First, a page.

Company of the Week: SEB – A career in Equity Research

My name is Anssi, I’m 31 years old and I’m working at SEB’s Markets business unit in the Helsinki office. This is my short story about my work.

I somehow found my route all the way from Ivalo (a place roughly 1,100km north from Helsinki) to work for a traditional Swedish bank which history has been closely tied to the development of Swedish industrialisation – and still is. While I was studying Finance at the University of Oulu, I managed to squeeze myself in to the Equity Research department in Helsinki as a Summer Intern back in 2011. After that I applied for, and got accepted to the SEB International Trainee program (which is by the way the crown jewel of all trainee programs for graduates) and now I’m here. I work as an Equity Analyst in SEB Markets responsible for the analysis of Finnish stock exchange listed universe in construction, building materials and service sectors, among other things… And there are a lot of other things.

When I say Equity Analyst you think Excel. That is a very accurate association but the concept is so much more. Yes it is Excel, but also a great deal of meetings with clients, meetings with corporate C-level personnel (mostly CEOs and CFOs), creating new ideas and learning about things I thought I would never need to know. For example, the latest thing that I focused on was the HDPE (High Density Polyethylene) global market, usage and potential. If you are eager to learn new stuff, you are interested in what is happening around you and you like versatile and pretty dynamic work surroundings – this is the profession to pursue.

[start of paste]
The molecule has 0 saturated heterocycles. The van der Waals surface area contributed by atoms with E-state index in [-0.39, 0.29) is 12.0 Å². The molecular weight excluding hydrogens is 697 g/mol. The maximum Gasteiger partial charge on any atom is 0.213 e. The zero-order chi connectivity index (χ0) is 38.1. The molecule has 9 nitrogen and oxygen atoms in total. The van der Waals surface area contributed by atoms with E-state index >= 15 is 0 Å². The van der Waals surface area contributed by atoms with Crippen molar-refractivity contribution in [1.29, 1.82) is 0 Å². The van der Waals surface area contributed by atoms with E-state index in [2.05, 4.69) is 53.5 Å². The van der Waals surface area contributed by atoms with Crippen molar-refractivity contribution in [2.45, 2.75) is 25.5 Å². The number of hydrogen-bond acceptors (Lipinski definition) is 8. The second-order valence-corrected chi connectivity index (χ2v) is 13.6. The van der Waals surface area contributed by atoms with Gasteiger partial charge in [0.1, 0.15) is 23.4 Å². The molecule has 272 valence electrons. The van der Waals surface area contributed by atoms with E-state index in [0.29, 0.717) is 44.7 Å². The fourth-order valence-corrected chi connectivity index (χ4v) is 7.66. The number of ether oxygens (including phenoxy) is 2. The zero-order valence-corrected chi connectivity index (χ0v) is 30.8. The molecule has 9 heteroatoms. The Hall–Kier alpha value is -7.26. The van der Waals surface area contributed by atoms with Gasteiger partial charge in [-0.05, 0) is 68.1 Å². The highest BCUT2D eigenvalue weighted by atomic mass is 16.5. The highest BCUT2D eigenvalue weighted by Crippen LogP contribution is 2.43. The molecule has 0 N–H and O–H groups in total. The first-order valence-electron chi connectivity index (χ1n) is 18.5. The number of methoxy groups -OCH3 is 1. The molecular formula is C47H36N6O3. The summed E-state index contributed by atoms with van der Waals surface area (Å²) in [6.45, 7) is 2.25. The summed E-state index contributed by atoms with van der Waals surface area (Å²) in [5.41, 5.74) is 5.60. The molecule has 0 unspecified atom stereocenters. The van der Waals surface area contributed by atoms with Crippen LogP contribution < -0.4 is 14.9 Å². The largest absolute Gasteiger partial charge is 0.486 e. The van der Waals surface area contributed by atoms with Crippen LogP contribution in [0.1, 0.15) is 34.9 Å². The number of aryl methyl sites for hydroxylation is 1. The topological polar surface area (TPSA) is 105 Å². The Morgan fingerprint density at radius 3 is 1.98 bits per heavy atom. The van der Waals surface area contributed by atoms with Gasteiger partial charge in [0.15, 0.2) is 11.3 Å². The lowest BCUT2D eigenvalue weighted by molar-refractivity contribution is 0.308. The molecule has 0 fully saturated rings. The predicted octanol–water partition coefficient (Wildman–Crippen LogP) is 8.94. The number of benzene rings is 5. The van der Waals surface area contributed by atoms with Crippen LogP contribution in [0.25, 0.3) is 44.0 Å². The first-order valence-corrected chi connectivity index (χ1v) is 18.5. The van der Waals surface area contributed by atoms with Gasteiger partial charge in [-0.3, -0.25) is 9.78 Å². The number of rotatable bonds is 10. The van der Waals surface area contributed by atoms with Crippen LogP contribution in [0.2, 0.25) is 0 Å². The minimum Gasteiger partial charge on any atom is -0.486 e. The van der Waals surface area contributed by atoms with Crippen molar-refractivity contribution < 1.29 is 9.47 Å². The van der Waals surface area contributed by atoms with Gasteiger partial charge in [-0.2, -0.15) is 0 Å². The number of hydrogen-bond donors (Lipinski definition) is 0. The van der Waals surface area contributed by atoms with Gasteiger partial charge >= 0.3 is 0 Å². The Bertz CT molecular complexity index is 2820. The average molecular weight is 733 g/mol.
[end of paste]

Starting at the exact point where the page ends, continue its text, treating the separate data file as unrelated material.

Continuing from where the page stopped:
My daily routines start in the morning (not a big surprise). I arrive in the office sometime between 7:00 and 8:00 a.m. to screen the market for overnight events. The morning is often hectic preparing for the local and international morning meetings. Morning meetings are the venue where all the Equity Analysts present (read pitch) their best ideas or go through important inflection points – what has happened or will be happening in the markets in the near future. This could really be anything relevant: how will pricing actions in the US insulin markets affect Novo Nordisk’s margin outlook, or how will the Finnish government’s decision to free the regulation of retail store opening hours impact Kesko’s position in the market and thus growth outlook and margin mix?

After the morning meetings a normal day consists of calling customers (large institutional investors around the world), meeting clients and creating ideas and cases for the future to help our customers in their investment decisions. I’m also a sector specialist in the bank which means meetings and updates for different groups inside the bank. One of the best parts of the job is that you get to meet a huge number of people around the world that are vastly smarter than yourself and know a lot about something you are interested in. This makes sure that your learning curve’s first, second and third derivative are all positive. Not such a bad place to be in…

I wish you all a great day!

 

Anssi Kiviniemi

Equity Research Analyst

SEB Markets

Large Corporates & Financial Institutions